year = 2016,
month = 6
}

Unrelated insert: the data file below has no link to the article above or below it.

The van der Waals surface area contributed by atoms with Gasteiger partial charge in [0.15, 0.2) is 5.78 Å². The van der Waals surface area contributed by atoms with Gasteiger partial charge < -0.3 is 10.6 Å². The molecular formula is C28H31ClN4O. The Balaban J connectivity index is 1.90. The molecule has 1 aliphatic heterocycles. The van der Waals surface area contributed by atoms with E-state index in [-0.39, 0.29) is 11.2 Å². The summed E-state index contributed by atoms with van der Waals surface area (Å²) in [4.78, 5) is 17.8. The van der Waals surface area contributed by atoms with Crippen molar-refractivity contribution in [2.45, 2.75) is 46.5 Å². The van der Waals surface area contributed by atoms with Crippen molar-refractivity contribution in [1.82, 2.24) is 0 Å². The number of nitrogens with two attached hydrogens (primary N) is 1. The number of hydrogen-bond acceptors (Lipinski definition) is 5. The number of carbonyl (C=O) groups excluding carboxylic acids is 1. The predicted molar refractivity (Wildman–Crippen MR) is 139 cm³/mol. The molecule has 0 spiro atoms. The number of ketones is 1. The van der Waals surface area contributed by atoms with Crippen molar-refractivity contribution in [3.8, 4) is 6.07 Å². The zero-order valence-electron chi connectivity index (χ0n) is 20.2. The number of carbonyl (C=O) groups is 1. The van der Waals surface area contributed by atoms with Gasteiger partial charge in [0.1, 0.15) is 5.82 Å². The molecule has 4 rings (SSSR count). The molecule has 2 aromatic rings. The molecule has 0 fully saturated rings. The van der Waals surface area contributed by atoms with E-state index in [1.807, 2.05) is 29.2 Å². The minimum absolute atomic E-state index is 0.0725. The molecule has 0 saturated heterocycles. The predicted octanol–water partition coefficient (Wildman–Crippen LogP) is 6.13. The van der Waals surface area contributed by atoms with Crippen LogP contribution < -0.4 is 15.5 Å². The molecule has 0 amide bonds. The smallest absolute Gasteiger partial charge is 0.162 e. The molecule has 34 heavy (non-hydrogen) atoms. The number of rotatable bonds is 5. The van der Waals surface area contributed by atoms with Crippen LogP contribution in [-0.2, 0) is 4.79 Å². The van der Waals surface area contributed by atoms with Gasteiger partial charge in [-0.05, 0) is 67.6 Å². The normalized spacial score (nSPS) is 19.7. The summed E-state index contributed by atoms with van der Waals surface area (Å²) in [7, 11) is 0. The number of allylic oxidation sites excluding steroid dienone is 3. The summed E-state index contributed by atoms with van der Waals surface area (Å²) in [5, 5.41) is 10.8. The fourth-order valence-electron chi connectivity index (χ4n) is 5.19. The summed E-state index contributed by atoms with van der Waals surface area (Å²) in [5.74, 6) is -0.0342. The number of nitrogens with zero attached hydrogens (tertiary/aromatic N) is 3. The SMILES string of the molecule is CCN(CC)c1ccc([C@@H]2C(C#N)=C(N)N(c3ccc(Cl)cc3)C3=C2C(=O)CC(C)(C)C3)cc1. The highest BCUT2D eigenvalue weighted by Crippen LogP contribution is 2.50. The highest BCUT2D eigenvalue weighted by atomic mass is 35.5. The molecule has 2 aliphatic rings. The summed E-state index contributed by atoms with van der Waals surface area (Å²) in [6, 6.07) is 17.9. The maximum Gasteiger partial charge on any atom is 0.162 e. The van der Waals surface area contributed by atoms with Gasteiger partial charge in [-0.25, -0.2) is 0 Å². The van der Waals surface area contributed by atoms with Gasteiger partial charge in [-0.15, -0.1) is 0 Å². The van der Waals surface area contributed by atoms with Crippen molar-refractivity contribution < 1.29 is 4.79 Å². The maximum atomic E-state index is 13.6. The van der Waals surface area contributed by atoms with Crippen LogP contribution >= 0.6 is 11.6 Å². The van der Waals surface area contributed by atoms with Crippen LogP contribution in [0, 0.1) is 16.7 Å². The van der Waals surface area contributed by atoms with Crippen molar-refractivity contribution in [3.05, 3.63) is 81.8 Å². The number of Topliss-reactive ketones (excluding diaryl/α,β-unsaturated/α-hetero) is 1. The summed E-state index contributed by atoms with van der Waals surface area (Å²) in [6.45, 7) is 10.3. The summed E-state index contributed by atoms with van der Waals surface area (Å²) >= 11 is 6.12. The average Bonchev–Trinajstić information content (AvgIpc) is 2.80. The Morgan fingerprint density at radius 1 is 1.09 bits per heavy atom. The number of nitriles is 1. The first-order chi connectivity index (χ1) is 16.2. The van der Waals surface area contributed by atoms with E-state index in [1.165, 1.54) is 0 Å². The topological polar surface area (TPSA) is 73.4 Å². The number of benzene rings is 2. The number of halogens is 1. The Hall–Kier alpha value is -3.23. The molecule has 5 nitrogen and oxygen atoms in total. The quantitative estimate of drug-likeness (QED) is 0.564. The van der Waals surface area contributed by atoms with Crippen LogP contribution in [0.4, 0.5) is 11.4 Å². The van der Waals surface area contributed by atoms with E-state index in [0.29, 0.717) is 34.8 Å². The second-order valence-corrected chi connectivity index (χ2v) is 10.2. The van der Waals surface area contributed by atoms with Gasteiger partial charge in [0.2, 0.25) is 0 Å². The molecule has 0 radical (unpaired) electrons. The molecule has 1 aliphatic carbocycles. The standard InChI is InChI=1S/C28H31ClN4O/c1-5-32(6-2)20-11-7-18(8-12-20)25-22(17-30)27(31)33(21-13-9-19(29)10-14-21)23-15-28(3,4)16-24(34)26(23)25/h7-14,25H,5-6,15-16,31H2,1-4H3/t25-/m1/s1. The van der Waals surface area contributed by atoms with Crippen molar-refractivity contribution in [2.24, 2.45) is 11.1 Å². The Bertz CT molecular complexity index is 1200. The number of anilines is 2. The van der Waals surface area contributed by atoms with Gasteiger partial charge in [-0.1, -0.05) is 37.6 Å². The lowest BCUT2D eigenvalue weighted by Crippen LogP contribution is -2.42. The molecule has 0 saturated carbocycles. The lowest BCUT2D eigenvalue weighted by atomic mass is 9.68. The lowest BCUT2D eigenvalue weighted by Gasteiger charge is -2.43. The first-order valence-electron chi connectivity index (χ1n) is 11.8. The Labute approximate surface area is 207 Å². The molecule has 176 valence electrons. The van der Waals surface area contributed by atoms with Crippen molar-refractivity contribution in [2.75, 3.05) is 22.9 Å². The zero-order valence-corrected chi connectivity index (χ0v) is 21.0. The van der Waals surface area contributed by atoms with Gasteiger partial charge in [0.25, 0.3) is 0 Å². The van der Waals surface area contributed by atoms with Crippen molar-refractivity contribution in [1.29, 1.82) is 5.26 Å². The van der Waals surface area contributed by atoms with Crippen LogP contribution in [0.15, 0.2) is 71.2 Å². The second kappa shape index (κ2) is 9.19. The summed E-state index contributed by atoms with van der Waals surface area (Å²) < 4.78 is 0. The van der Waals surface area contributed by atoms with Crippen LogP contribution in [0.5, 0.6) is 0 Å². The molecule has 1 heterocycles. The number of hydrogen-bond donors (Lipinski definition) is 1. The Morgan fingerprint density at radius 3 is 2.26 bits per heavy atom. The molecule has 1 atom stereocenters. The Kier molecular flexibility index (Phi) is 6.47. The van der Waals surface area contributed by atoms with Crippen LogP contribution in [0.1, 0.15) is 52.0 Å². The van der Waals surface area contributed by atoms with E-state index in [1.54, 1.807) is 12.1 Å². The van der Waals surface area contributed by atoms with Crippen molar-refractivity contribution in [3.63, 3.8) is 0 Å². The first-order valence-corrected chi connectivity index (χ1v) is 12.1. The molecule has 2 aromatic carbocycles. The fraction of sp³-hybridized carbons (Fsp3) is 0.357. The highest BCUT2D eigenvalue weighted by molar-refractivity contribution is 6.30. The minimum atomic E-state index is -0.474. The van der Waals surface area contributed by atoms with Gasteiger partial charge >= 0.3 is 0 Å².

• Purpose: Thoracic motion changes from cycle-to-cycle and day-to-day. Conventional 4DCT does not capture these cycle to cycle variations. We present initial results of a novel 4DCT reconstruction technique based on maximum a posteriori (MAP) reconstruction. The technique uses the same acquisition process (and therefore dose) as a conventional 4DCT in order to create a high spatiotemporal resolution cine CT that captures several breathing cycles. Methods: Raw 4DCT data were acquired from a lung cancer patient. The continuous 4DCT was reconstructed using MAP algorithm which uses the raw, time-stamped CT data to reconstruct images while simultaneously estimating deformation in the subject'smore » anatomy. This framework incorporates physical effects such as hysteresis and is robust to detector noise and irregular breathing patterns. The 4D image is described in terms of a 3D reference image defined at one end of the hysteresis loop, and two deformation vector fields (DVFs) corresponding to inhale motion and exhale motion respectively. The MAP method uses all of the CT projection data and maximizes the log posterior in order to iteratively estimate a timevariant deformation vector field that describes the entire moving and deforming volume. Results: The MAP 4DCT yielded CT-quality images for multiple cycles corresponding to the entire duration of CT acquisition, unlike the conventional 4DCT, which only yielded a single cycle. Variations such as amplitude and frequency changes and baseline shifts were clearly captured by the MAP 4DC Conclusion: We have developed a novel, binning-free, parameterized 4DCT reconstruction technique that can capture cycle-to-cycle variations of respiratory motion. This technique provides an invaluable tool for respiratory motion management research. This work was supported by funding from the National Institutes of Health and VisionRT Ltd. Amit Sawant receives research funding from Varian Medical Systems, Vision RT and Elekta.« less